House Baelish (or: seriously, what is this guy up to)
The direction of the series has me worried for the life of Peter Baelish, the Littlefinger. When he was in King's Landing, sitting on the Small Council, being Master of Coin, and running his brothels, he had multiple schemes going at all times to make sure he could maneuver around the political climate of King's Landing. Season 2 saw Littlefinger traveling around the map, popping up in various places to put schemes into motion (which eventually paid off with Catelyn Stark setting Jaime Lannister free and the Lannister/Tyrell alliance that ended up saving King's Landing at the Battle of the Blackwater).
So it's puzzling that Baelish has nothing to do in Winterfell besides ham-fisted attempts to undermine Sansa and tell all the Stark children how much he loved their mother. When Brienne says that she would do anything in service of Catelyn's memory, it rings true. When Littlefinger says he would have done anything for Catelyn, all we can think is what Sansa thinks this episode when she hears about the Catspaw dagger: Littlefinger doesn't do anything unless he thinks it benefits him. Right now, the only justification for his actions seem to be lust, which...is small for Littlefinger. Maybe he really is in love. But the way he's coming across in the past few episodes feels more like a visual cue to the audience that Sansa might be having doubts about ruling, which is unnecessary as Sophie Turner's got the "out of my depth" look down.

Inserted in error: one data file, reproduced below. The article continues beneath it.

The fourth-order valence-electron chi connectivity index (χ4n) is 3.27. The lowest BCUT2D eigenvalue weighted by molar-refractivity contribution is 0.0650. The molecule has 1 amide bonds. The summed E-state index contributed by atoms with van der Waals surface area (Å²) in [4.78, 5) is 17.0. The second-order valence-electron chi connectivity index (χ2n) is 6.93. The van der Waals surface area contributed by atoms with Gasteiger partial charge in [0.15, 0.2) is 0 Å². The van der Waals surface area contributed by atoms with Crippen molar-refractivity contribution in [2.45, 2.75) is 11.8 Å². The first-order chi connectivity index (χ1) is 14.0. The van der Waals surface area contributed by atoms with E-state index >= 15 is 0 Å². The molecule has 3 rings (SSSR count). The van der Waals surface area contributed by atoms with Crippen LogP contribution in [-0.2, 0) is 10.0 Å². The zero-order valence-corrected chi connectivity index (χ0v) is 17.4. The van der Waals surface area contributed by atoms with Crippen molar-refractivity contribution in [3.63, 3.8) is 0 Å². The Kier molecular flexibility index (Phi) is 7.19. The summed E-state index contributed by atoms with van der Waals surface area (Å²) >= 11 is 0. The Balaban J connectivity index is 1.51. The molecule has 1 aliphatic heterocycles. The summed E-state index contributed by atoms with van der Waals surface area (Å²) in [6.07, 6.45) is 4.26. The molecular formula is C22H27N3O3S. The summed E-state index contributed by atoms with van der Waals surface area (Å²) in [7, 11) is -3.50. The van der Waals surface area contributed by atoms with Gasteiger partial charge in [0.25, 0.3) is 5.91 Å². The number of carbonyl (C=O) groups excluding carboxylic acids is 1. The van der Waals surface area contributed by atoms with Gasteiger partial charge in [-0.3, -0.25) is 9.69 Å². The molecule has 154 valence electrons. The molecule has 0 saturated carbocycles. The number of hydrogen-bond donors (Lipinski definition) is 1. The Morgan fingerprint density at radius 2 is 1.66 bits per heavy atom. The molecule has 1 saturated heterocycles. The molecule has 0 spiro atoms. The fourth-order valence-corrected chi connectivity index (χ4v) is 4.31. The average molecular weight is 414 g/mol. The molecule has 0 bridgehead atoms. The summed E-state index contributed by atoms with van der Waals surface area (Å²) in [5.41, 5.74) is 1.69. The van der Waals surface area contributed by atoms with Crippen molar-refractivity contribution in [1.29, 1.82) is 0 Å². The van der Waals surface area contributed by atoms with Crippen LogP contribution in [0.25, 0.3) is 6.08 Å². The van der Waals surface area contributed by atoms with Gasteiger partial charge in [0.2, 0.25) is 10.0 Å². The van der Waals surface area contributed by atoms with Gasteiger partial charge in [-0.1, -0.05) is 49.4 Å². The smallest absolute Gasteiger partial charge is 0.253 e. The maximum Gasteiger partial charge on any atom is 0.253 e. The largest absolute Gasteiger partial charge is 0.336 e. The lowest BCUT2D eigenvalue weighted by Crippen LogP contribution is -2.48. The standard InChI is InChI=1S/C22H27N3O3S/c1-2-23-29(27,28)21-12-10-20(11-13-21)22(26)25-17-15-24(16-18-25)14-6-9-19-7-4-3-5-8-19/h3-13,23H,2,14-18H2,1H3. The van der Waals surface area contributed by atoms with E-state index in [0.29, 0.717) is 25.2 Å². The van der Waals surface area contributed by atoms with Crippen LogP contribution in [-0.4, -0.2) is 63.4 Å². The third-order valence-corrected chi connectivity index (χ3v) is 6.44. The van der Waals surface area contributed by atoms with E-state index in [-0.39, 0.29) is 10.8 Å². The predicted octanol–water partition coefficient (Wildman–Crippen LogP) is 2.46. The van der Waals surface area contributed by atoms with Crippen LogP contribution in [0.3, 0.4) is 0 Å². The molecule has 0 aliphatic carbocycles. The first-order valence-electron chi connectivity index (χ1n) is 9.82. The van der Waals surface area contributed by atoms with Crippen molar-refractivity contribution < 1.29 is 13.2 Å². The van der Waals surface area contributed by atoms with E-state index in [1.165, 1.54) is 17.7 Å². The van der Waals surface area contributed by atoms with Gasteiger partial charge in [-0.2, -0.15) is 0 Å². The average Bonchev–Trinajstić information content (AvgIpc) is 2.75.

Why give Bran a dagger? Is it normal to present the weapon of an attempted murder to the victim? Or is it actually part of a longer play to get Bran to question who attacked him? If it was the latter, that whole plan is shattered when Bran spits "chaos is a ladder" back at him. So much for Littlefinger's unparalleled scheming, felled by a touch of magic.
House Stark (or: are sisters friends or foes?)